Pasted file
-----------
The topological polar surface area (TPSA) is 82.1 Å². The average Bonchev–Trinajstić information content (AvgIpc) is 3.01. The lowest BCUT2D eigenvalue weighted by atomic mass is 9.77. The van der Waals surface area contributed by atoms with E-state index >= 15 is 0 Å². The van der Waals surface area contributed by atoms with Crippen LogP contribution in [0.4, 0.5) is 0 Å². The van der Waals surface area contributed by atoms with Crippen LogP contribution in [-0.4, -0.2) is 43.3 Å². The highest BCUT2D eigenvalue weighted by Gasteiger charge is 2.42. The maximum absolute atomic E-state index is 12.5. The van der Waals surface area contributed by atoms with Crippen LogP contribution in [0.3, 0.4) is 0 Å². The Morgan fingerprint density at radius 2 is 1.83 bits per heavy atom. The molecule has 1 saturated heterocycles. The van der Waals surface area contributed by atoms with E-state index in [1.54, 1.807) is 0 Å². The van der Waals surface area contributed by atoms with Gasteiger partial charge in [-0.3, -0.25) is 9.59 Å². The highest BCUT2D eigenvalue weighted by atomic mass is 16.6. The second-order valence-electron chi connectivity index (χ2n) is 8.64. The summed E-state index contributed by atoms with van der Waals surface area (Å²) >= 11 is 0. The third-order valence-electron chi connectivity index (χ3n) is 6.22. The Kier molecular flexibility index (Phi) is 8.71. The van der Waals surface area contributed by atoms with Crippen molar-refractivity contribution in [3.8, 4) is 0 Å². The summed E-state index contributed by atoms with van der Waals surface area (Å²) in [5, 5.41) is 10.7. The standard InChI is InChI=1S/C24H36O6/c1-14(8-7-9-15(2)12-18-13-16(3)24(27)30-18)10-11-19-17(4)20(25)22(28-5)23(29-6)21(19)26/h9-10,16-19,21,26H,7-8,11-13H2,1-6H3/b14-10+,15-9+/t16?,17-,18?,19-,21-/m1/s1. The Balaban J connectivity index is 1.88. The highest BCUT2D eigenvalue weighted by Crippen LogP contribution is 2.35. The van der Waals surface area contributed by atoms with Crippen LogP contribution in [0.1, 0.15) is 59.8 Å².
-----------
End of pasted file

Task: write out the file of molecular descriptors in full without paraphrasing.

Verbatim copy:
The topological polar surface area (TPSA) is 82.1 Å². The average Bonchev–Trinajstić information content (AvgIpc) is 3.01. The lowest BCUT2D eigenvalue weighted by atomic mass is 9.77. The van der Waals surface area contributed by atoms with E-state index >= 15 is 0 Å². The van der Waals surface area contributed by atoms with Crippen LogP contribution in [0.4, 0.5) is 0 Å². The van der Waals surface area contributed by atoms with Crippen LogP contribution in [-0.4, -0.2) is 43.3 Å². The highest BCUT2D eigenvalue weighted by Gasteiger charge is 2.42. The maximum absolute atomic E-state index is 12.5. The van der Waals surface area contributed by atoms with Crippen LogP contribution in [0.3, 0.4) is 0 Å². The Morgan fingerprint density at radius 2 is 1.83 bits per heavy atom. The molecule has 1 saturated heterocycles. The van der Waals surface area contributed by atoms with E-state index in [1.54, 1.807) is 0 Å². The van der Waals surface area contributed by atoms with Gasteiger partial charge in [-0.3, -0.25) is 9.59 Å². The highest BCUT2D eigenvalue weighted by atomic mass is 16.6. The second-order valence-electron chi connectivity index (χ2n) is 8.64. The summed E-state index contributed by atoms with van der Waals surface area (Å²) >= 11 is 0. The third-order valence-electron chi connectivity index (χ3n) is 6.22. The Kier molecular flexibility index (Phi) is 8.71. The van der Waals surface area contributed by atoms with Crippen molar-refractivity contribution in [3.8, 4) is 0 Å². The summed E-state index contributed by atoms with van der Waals surface area (Å²) in [5, 5.41) is 10.7. The standard InChI is InChI=1S/C24H36O6/c1-14(8-7-9-15(2)12-18-13-16(3)24(27)30-18)10-11-19-17(4)20(25)22(28-5)23(29-6)21(19)26/h9-10,16-19,21,26H,7-8,11-13H2,1-6H3/b14-10+,15-9+/t16?,17-,18?,19-,21-/m1/s1. The Balaban J connectivity index is 1.88. The highest BCUT2D eigenvalue weighted by Crippen LogP contribution is 2.35. The van der Waals surface area contributed by atoms with Crippen LogP contribution in [0.1, 0.15) is 59.8 Å².